Global warming-related sea level rise constitutes a major threat to the nation’s capital, with the potential to inundate national monuments, museums, military bases, and parts of the Metro Rail system during the next several decades and beyond, according to a recent study published in the journal “Risk Analysis.” The study helps localize a problem that is more typically discussed at the global level, and makes clear that public officials must make decisions in the near-term in order to minimize future losses.
Considering the city’s history, it should come as no surprise to learn that Washington, D.C. is vulnerable to sea level rise. The National Mall and Foggy Bottom were originally marshland, and the area between the Anacostia River and I-295 used to be open water. What is rather disturbing and less well known, though, is just how vulnerable D.C. is to even minor amounts of sea level rise, which according to some studies is virtually guaranteed as the amounts of greenhouse gases in the atmosphere continue to climb, temperatures rise, and mountain glaciers and ice caps melt.
The study, led by Bilal Ayyub of the University of Maryland, found that even if sea level rise turns out to be at the very low end of projections, it would still cause significant damage in Washington. For example, if the local sea level were to rise by just 0.1 meter, or about 4 inches, by 2043, nearly 68,000 people would be affected, and property damage would total upwards of $2 billion - without including damage to military bases and government property.
The study points out the vulnerability of the military installations the line the Potomac River, particularly Bolling Air Force Base, which would lose 23 buildings to inundation by 2043 if sea level rise proceeds at its recent rate, and many more if it speeds up.
The study is based on an unrealistically optimistic scenario in which the local sea level rises in a straight line, at the same rate it has been during recent years. According to the study, the rate of sea level rise in Washington, which takes into account the effects of gradually sinking land, is currently 3.16 mm per year.
The linear model projects sea level rise of 0.12 meter (about 4 inches) by 2050, 0.27 meters (about 11 inches) by 2100, and 0.42 meters (about 17 inches) by 2150. By comparison, other studies have projected around one meter, or 3.3 feet, of global sea level rise by 2100, which could prove disastrous for D.C. and many other coastal locations.
Even without massive amounts of sea level rise, the city already experiences coastal flooding from astronomical high tides and severe weather events. The most recent storm to cause major flooding was Tropical Storm Isabel in 2003. Last April, astronomical high tides combined with unusually heavy rain to cause flooding along the Georgetown waterfront and in Alexandria.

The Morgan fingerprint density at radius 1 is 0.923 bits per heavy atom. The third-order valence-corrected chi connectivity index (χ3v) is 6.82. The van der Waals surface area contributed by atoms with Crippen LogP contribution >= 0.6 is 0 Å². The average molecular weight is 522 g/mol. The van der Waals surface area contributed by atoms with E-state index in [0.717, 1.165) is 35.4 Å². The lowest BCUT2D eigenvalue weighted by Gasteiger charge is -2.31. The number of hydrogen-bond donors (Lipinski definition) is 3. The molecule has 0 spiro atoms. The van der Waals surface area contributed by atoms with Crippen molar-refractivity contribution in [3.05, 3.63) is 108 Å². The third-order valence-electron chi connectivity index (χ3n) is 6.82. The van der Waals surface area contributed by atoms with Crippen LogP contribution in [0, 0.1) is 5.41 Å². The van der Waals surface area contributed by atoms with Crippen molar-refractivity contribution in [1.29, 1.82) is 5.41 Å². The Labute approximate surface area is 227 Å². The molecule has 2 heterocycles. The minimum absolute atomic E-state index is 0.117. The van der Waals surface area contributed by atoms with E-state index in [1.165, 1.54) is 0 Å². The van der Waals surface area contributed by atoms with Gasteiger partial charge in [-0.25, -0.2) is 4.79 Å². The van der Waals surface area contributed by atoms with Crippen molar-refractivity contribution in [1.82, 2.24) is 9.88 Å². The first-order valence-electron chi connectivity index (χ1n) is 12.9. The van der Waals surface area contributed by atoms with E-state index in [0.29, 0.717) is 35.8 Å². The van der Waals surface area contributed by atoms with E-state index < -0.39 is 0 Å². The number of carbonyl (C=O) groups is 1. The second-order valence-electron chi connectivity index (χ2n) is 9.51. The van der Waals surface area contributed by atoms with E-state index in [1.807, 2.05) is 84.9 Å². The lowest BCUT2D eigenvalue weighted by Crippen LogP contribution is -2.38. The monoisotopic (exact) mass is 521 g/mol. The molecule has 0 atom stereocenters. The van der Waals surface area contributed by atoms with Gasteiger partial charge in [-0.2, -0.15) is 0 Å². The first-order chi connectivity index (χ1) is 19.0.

Most of the sea level rise that has taken place so far has mainly been caused by the thermal expansion of seawater as the oceans have warmed, but the majority of projected sea level rise will come from mountain glaciers and the ice sheets of Greenland and Antarctica. The ice sheets are already melting faster than recent projections had anticipated, and how they will respond to additional global warming is one of the biggest wild cards in climate science today.
As the study states (using the abbreviation “SLR” for “sea level rise”):
A seal level rise is an inevitable future for Washington, DC that would impact the city even with a relatively small rise. Current predictions range from a modest SLR of 0.2 meters to a more dramatic rise of 2.15 meters in the next 100 years. The linear model described in this article underpredicts the SLR compared to other models and places it at 0.42 meters by 2150.
For illustrative purposes, the study shows that with 5 meters, or 16 feet, of sea level rise, the National Gallery of Art, FBI, IRS, Department of Justice, Federal Trade Commission, and Department of Education would all be under water. While such a scenario is currently considered unlikely during this century, the study points out that the Potomac River could temporarily rise by that amount, presumably during storm events.
The study makes clear that even modest amounts of sea level rise would have negative impacts on the city:
At 0.1 m SLR, the impact seems deceptively small. The city, however, would have to act. The city has the option to accommodate to the increasing levels by insulating buildings, the metro, and allowing some areas to flood. As Washington, DC is an important political and cultural center of the United States, this option will inevitably cause damage, and leave the city vulnerable to further rises in SLR. Protecting the city by building flood barriers might be a more practical solution. At the current predictions, the barriers do not have to be especially high to protect the city. As sea levels increase, they would have to be increased in height and reinforced. City planners should also consider SLR in defining or changing land use.
As the Post reported in November of 2010, the federal government has already begun improving Washington’s flood defenses, but the study notes that current plans would have to be enhanced in order to offer a more viable longer term sea level rise protection strategy.